This doesn’t work well in the city. It doesn’t even work well at home on a mat in a quiet room—we created the room by design and experience. No, nature is safe from subjective influence, it remains absent of judgement and human influence; there’s nothing out there we need to “get to” while looking around. It has a sense of eternal about it.
So I sat on the rocks and did that breathing thing, and the cold tightened the skin on my face the way cold wind does, and I could sense every touch of air across my reddened and tight neck and cheeks. On my tongue and lips that taste of salt I have known since my childhood, the marshy odor, the freshness of the Chesapeake, and the waves ripping against the rocks, lapping on the sand, breaking ten feet out in the river, the call of a gull behind me, the low distant rumble of a workboat diesel.
And then, dominantly, the view, the view which reaches deep into the immediate and blocks out all things social and political and makes us present. The deeply blue water today, the intrusively blue sky, the foam from the cold water on the sand and the white edges on the tips of the breaking waves. The small green strip of interruption that is Parrott Island a mile or so out, and the glint of sun off the window of a truck crossing the Norris Bridge in the west.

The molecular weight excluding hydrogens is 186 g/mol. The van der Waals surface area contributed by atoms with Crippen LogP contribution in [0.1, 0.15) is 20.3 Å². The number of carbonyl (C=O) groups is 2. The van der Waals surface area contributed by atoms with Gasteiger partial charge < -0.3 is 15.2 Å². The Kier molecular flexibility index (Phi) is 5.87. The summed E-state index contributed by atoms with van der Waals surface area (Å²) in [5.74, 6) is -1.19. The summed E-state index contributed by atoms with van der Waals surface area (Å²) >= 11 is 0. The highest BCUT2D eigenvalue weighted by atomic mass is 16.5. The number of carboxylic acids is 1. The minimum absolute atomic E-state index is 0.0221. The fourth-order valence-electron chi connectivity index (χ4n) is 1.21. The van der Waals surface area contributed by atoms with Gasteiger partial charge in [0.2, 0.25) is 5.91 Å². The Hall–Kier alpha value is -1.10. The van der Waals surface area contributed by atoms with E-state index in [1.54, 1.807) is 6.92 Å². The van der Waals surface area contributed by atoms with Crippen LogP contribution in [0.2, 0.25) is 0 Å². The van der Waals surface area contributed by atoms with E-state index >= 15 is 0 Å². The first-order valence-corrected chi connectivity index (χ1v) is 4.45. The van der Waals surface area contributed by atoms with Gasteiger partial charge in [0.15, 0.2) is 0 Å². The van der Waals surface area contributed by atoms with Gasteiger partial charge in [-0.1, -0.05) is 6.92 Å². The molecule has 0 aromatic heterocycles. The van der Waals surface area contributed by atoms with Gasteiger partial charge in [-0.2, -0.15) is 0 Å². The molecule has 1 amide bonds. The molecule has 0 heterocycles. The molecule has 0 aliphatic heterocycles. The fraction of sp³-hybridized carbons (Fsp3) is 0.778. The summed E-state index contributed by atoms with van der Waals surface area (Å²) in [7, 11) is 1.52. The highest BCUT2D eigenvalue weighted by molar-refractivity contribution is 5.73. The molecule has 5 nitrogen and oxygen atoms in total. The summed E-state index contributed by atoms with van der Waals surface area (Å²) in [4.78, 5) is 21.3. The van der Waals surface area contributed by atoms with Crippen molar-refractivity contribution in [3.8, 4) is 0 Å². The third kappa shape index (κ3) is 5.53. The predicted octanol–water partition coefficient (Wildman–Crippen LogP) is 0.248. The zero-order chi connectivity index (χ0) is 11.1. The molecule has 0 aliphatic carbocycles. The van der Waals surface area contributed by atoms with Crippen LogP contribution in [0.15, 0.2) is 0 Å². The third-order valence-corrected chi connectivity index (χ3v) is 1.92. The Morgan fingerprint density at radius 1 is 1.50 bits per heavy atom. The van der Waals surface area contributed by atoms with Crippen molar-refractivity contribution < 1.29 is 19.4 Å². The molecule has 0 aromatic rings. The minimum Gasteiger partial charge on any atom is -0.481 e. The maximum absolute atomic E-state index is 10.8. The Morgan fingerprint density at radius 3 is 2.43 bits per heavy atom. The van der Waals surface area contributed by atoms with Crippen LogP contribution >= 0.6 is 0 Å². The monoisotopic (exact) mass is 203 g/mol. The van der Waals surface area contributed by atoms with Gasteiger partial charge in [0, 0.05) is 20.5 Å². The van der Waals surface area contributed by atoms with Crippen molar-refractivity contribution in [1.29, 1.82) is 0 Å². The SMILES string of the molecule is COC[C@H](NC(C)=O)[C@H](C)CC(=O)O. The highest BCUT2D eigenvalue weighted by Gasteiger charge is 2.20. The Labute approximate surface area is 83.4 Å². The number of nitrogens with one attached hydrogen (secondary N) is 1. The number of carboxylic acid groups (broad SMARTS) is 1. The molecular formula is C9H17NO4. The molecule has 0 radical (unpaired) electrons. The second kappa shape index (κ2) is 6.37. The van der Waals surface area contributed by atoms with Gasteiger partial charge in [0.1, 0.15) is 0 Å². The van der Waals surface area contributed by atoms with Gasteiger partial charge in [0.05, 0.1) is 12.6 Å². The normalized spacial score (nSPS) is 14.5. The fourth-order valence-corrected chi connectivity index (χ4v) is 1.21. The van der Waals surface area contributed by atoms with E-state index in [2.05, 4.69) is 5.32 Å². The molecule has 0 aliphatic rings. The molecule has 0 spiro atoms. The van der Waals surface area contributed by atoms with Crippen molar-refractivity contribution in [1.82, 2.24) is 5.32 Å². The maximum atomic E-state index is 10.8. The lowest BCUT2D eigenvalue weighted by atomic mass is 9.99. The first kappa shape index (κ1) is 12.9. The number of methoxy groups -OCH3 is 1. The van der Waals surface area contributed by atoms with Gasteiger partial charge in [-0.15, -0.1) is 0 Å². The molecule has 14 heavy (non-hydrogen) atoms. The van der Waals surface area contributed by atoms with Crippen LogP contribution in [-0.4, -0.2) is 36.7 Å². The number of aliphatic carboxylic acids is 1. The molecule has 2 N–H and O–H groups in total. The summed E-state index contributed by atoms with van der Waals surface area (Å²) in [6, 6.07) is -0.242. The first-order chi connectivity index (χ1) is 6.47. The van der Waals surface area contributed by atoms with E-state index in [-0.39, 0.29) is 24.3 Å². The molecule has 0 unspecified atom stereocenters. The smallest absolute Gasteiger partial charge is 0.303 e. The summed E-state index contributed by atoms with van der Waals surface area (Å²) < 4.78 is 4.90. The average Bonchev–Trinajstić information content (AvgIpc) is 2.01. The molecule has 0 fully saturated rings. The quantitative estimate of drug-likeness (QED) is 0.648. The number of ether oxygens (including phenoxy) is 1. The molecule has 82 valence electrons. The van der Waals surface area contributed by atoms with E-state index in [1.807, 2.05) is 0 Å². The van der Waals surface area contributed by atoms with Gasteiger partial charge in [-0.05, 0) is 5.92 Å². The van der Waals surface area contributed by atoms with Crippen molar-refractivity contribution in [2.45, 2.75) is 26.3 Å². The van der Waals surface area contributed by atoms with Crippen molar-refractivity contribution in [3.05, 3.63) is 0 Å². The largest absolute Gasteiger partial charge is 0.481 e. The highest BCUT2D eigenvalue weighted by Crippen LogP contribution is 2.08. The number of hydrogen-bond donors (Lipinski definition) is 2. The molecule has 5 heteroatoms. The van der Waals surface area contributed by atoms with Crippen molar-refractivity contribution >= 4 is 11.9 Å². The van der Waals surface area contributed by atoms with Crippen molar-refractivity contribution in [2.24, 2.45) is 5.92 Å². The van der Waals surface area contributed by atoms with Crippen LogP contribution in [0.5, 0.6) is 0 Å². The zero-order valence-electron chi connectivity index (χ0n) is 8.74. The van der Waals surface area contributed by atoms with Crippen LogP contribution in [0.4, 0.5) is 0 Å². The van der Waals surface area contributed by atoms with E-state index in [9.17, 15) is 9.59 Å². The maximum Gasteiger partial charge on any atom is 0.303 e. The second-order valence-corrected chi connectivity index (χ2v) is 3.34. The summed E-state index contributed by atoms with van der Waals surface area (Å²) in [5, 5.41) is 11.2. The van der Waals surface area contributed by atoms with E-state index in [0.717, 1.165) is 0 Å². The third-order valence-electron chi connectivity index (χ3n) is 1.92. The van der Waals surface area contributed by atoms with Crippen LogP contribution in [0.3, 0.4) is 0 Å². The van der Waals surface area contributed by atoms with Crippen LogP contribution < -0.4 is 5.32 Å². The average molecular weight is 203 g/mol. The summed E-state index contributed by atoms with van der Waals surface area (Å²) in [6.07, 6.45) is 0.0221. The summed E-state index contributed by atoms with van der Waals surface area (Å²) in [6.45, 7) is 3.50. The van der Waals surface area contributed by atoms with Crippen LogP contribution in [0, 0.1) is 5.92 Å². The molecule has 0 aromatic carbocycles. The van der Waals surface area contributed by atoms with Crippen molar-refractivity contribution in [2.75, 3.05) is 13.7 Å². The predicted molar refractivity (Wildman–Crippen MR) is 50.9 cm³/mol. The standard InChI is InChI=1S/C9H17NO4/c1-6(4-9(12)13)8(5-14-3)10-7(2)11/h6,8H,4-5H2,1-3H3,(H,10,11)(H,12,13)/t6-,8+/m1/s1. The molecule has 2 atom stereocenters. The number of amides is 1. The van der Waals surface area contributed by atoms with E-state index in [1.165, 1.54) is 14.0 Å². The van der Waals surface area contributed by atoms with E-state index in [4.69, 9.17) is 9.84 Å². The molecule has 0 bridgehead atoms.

I am rarely present these days, distracted by what I hear on the radio, disturbed by the distance between where I am and where I need to be. It happens to us all. The changes in my life over the past two and a half years have been so drastic that sometimes—usually—it is hard to keep up with everything, so I turn to the constant, the familiar, to let my senses recalibrate themselves and make things right.
I like—need—order in my very unorderly life. And stepping into nature is perhaps the most reliable method of getting all my ducks in a row and feeling centered again. There’s something Thoreauvian about that, of course, and Jung is part of this equation, but for me on a much simpler and basic train of thought, it’s the undefinable persistence of beauty that brings me peace. And the innate need of us all to love. Lao Tzu was right when he insisted that “Love is of all passions the strongest, for it attacks simultaneously the head, the heart, and the senses.”
So many changes, so much turmoil, so many medications and sessions and updates and downplays that have distracted us all from what should be elemental in our lives—ourselves, and all of our senses working together. It is the cure for the soul, as Oscar Wilde once noted, as is the soul the cure for the senses.
In this new year I’ve noticed something which at once was subtle but has become too persistent to ignore—I’m stepping further away from that which doesn’t bring peace to my mind. And the one absolute I know is I never had that problem in nature.
It just makes sense.